This one-day programme caters to students, teachers, and parents interested in learning the basics of Islamic education needed to underpin their practice. It focuses on history and principles needed for decision-making, especially regarding children and others for whom we are responsible. The programme will include focus groups to practice applying these principles to the common institutional settings (such as extra-curricular schooling or imam training) of Islamic education found in Britain and abroad in a contemporary context.
Islamic education aims to perfect the human being in the model of the Prophet Muhammad (salla Llahu ‘alayhi wa-sallim). As in the full classical madrasas, Islamic education does this through a syllabus which integrates reason and revelation to produce the substance of the curriculum: the speculative sciences (including natural science) and the practical sciences. The instrumental sciences of the trivium are the lost tools of learning which serve these two. Together they form education (ta’līm). Character development (tarbiya) is the second wing without which education cannot achieve the aim mentioned above. The productive sciences are the arts and crafts, usually a parallel stream to the madrasa. This programme shows how it is possible to integrate these elements (including history, poetry, etc) to round out a holistic education. It also discusses the current challenges to adopting such a holistic model and proposes solutions to overcome them.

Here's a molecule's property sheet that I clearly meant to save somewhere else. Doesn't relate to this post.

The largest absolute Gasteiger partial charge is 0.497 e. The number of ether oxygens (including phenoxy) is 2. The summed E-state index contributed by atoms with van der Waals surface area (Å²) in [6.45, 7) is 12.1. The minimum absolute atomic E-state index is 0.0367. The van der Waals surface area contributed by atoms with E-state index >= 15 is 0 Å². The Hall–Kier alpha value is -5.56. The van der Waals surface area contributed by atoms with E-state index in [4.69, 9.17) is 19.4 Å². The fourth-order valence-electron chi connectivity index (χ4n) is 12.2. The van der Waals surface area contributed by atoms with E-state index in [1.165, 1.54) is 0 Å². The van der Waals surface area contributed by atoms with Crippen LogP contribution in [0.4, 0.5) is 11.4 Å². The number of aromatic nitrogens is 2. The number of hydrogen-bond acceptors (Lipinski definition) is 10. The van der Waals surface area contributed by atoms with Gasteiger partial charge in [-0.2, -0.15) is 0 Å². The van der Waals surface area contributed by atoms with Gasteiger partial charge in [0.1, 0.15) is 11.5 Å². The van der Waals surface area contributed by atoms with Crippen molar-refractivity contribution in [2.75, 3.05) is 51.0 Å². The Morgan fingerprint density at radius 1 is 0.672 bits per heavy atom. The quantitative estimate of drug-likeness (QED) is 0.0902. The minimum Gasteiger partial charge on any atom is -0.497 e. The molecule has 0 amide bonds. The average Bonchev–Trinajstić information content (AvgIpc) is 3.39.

By the end of the day-course, participants will:
- Become familiar with key concepts of education from scripture and/or the history of Islamic education.
- Be introduced to classical pedagogy and how it relates to contemporary forms of pedagogy such as learning-to-learn and interactive learning.
- Be familiarised with Western models of education including mainstream, classical and alternative education.
- Gain experience applying a set of notions to their own educational setting, including:
- individual and communal obligation (including the obligation to be a functional member of the community)
- core education and specialised/elective education
- liberal and vocational education
- character development (tarbiya/takiya/ihsan) and cognitive learning (ta’lim)
- the classification of the sciences, including the reasoned, revealed and those which combine the two (and which related to Islam, iman and ihsan)
- the need to individualise to account for proclivities towards the theoretical, practical, creative (and imaginative), etc.
Date: 22 June 2019
Time: 10am – 5pm
Tuition: £75 (includes lunch)
Mustafa Styer is an Oxford University-trained educationalist and researcher of Islamic Philosophy. Specializing in curriculum development from the University of London, Mustafa has devoted many years in developing an Islamic education curriculum in the UK. He has worked as head-teacher, deputy head, curriculum coordinator, and a teacher trainer in tarbiya for the Association of Muslim Schools (AMS) UK established by Yusuf Islam. When the secretary of state encouraged Muslim schools to join the state system, he was seconded by the AMS to produce curriculum in Islamic music (nashid), citizenship, and Personal, Social, Health Education (PSHE) and produced a 99-Names Scheme. Mustafa began his traditional Islamic studies in Damascus in 1995 and now continues his studies with qualified teachers of the Dars-i Nizami and Ottoman syllabus, whilst working as the Project Lead for Living Insights Foundation for Education, UK.